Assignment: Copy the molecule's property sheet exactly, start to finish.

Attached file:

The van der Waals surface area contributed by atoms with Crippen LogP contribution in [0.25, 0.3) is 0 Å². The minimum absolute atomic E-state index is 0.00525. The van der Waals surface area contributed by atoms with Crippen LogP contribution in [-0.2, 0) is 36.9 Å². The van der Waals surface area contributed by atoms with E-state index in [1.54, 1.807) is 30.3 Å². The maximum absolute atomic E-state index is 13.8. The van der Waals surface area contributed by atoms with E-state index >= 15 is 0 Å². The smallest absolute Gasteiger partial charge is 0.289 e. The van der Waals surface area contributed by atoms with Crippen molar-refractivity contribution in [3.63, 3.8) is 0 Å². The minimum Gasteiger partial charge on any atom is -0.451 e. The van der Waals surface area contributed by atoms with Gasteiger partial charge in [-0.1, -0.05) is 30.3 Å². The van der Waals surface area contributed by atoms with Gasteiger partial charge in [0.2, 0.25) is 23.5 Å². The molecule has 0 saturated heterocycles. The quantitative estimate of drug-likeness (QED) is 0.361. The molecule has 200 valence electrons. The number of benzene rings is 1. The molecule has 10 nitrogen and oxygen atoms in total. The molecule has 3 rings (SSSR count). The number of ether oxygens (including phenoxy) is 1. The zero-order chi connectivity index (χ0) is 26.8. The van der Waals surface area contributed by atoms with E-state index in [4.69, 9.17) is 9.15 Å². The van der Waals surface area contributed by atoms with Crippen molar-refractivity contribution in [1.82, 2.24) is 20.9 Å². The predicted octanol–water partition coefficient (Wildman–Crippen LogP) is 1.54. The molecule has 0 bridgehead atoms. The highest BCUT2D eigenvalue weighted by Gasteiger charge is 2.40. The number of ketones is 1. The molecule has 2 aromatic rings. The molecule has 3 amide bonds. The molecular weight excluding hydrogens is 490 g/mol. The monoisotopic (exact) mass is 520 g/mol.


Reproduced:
The van der Waals surface area contributed by atoms with Crippen LogP contribution in [0.25, 0.3) is 0 Å². The minimum absolute atomic E-state index is 0.00525. The van der Waals surface area contributed by atoms with Crippen LogP contribution in [-0.2, 0) is 36.9 Å². The van der Waals surface area contributed by atoms with E-state index in [1.54, 1.807) is 30.3 Å². The maximum absolute atomic E-state index is 13.8. The van der Waals surface area contributed by atoms with E-state index >= 15 is 0 Å². The smallest absolute Gasteiger partial charge is 0.289 e. The van der Waals surface area contributed by atoms with Crippen molar-refractivity contribution in [3.63, 3.8) is 0 Å². The minimum Gasteiger partial charge on any atom is -0.451 e. The van der Waals surface area contributed by atoms with Gasteiger partial charge in [-0.1, -0.05) is 30.3 Å². The van der Waals surface area contributed by atoms with Gasteiger partial charge in [0.2, 0.25) is 23.5 Å². The molecule has 0 saturated heterocycles. The quantitative estimate of drug-likeness (QED) is 0.361. The molecule has 200 valence electrons. The number of benzene rings is 1. The molecule has 10 nitrogen and oxygen atoms in total. The molecule has 3 rings (SSSR count). The number of ether oxygens (including phenoxy) is 1. The zero-order chi connectivity index (χ0) is 26.8. The van der Waals surface area contributed by atoms with E-state index in [4.69, 9.17) is 9.15 Å². The van der Waals surface area contributed by atoms with Crippen molar-refractivity contribution in [1.82, 2.24) is 20.9 Å². The predicted octanol–water partition coefficient (Wildman–Crippen LogP) is 1.54. The molecule has 0 bridgehead atoms. The highest BCUT2D eigenvalue weighted by Gasteiger charge is 2.40. The number of ketones is 1. The molecule has 2 aromatic rings. The molecule has 3 amide bonds. The molecular weight excluding hydrogens is 490 g/mol. The monoisotopic (exact) mass is 520 g/mol.